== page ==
Police ask Moscow for DNA samples of Vitalie Proca, prime suspect in the gangland hit against Russian banker German Gorbuntsov

Moldovan gun-for-hire linked to shooting of businessman who fled to London

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The Independent Online

Detectives investigating the near-fatal shooting of a Russian banker in London will ask Moscow for DNA samples from a suspected gangland hitman identified as the prime suspect for the attack.

German Gorbuntsov lapsed into a coma and spent months in hospital after he was shot six times by a lone gunman in March last year. The 46-year-old claimed the assassination attempt, as he arrived at his rented flat in London’s Docklands, was ordered by his former business partners.

Police recovered a full DNA sample from the crime scene. A gun, a hooded top and a bag were found dumped near the apartment in Byng Street, on the Isle of Dogs. There was no forensic match on British databases so the information was circulated across Europe to try to identify the suspect.

Last month, Russian police said they believed they had arrested the man behind the mafia-style hit after an international arrest warrant was requested by Romanian police over a separate shooting in Bucharest. The suspected Moldovan gun-for-hire, Vitalie Proca, had fled to Moscow and the Romanians are now seeking his extradition.

The Metropolitan Police also want to speak to Mr Proca. His extradition to Romania would improve the chances of him being questioned about the Gorbuntsov shooting. Scotland Yard  detectives are keeping an open mind about who ordered the hit.

The Met has a good track record of working with the Romanian police force, which sent officers to London for three months last year to help identify criminal groups during the Olympics.

It is thought that any prospect of Mr Proca being brought to Britain would depend on what happens in any criminal case in Romania if his extradition to Bucharest is secured. The request to Moscow comes at a sensitive time, amid speculation about the recent death of the oligarch Boris Berezovsky and the upcoming inquest into the death of Alexander Litvinenko, the former Russian secret service officer poisoned in London in 2006. Detective Chief Inspector Russell Taylor, who is leading the Gorbuntsov investigation, said: “I’m hopeful that they [the Russians] will accede to our request but it’s very early days. I don’t know what their views are going to be.”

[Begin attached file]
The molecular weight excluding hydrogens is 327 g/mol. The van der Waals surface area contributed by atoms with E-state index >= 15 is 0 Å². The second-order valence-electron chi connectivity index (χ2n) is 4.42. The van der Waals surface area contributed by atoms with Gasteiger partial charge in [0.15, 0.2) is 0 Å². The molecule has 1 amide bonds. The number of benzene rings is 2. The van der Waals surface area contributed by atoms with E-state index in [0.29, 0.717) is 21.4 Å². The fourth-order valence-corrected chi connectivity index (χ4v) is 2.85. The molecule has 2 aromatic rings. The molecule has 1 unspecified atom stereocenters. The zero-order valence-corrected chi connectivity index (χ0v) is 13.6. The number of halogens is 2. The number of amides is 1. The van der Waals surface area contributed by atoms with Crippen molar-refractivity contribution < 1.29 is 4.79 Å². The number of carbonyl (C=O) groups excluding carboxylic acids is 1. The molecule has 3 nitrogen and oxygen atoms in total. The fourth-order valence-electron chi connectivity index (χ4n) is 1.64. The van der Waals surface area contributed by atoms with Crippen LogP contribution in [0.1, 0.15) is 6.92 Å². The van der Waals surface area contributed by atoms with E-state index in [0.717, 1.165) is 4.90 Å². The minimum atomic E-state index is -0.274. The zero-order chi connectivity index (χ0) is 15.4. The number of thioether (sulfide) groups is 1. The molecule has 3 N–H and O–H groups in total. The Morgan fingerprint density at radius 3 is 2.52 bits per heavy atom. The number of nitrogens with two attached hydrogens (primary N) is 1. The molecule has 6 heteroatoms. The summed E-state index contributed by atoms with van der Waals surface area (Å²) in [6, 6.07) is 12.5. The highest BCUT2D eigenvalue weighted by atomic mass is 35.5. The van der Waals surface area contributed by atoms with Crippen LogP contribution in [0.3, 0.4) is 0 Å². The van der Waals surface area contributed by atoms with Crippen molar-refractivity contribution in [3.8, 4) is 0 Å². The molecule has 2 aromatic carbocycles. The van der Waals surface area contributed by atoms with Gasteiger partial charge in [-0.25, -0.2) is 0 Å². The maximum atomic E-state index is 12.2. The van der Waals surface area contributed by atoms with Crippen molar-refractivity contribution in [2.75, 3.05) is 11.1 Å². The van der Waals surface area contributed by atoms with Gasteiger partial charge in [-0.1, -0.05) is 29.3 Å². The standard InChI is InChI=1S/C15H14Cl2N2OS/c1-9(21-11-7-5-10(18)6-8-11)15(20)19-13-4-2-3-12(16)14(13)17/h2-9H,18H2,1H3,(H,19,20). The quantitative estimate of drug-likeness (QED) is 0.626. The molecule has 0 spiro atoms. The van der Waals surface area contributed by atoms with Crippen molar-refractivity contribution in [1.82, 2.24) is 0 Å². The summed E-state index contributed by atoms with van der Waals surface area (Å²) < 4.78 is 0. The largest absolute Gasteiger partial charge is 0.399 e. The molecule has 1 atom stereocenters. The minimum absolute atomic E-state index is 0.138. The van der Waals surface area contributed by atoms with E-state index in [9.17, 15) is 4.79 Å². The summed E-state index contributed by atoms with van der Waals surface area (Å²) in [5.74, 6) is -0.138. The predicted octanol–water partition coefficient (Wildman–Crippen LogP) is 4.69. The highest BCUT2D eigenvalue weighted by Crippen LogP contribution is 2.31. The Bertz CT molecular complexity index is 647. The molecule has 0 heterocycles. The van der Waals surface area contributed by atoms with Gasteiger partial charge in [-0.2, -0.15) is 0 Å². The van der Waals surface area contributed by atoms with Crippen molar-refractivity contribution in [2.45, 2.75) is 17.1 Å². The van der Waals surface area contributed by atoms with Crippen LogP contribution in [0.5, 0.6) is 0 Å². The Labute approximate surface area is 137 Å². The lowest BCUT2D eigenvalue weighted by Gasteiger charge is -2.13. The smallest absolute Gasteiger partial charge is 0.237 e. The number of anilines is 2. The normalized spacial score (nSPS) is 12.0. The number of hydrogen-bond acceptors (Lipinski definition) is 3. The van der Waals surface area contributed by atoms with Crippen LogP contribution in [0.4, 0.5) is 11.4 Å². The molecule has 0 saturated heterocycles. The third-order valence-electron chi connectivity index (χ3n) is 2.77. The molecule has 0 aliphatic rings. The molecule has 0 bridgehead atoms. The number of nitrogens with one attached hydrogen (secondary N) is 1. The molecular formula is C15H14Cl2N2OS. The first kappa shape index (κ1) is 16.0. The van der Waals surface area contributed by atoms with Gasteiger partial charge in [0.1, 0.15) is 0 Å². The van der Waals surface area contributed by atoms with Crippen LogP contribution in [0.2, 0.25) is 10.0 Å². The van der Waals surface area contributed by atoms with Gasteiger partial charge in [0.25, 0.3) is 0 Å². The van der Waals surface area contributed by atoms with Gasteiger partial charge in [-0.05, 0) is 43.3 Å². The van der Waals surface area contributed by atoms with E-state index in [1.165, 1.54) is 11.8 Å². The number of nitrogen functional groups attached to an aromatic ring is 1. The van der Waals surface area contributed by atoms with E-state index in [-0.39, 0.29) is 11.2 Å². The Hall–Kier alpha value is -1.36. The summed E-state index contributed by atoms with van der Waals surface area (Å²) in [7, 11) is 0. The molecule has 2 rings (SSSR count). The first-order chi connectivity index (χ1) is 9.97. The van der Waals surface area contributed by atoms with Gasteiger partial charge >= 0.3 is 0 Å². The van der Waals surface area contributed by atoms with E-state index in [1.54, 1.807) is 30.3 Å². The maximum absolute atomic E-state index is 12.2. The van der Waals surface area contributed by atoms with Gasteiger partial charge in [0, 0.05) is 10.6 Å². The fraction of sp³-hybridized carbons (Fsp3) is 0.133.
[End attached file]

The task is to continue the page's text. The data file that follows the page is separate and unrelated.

The suspect’s mother-in-law has gone on Romanian television to protest his innocence. She also claimed that he had never been to Britain. The naming of Mr Proca raises the prospect that London has become a battleground, with European crime gangs used to recruit guns-for-hire to sort out disputes that originate in Russia. It is understood that Scotland Yard has assessed the threat posed to Russian nationals living in London.

Romanian media reports suggest that Mr Proca served 12 years in prison for murdering two people during a Christmas Day burglary in Moldova but was freed in 2010. After his release, he obtained a passport and frequently travelled in and out of his home country.

He is said to have returned there just three days after the attempt on Mr Gorbuntsov’s life in London.

Moldovan media said he was accused of attempting to kill a gangland rival of two brothers for €20,000 (£16,900). However, a man with a similar car to the supposed target was shot and seriously wounded.

Mr Gorbuntsov, who is now out of hospital and living at a secret address, has previously asked the Russians to hand over documents to Britain that might help lead to his attackers. “I ask the authorities to be honest and to investigate what happened in a fair way,” he told The Independent last year. “I want them to question me quickly, and hand over documents to Britain quickly.”

The banker believes he was attacked because he was preparing to give evidence to Russian prosecutors about a botched assassination attempt on his ex-business partner Alexander Antonov. Mr Antonov, the father of Vladimir Antonov, a former owner of Portsmouth Football Club, was shot in Moscow in 2009 but survived.

Mr Gorbuntsov’s lawyer has said Mr Proca resembles the man captured on CCTV cameras and suspected of involvement in the shooting.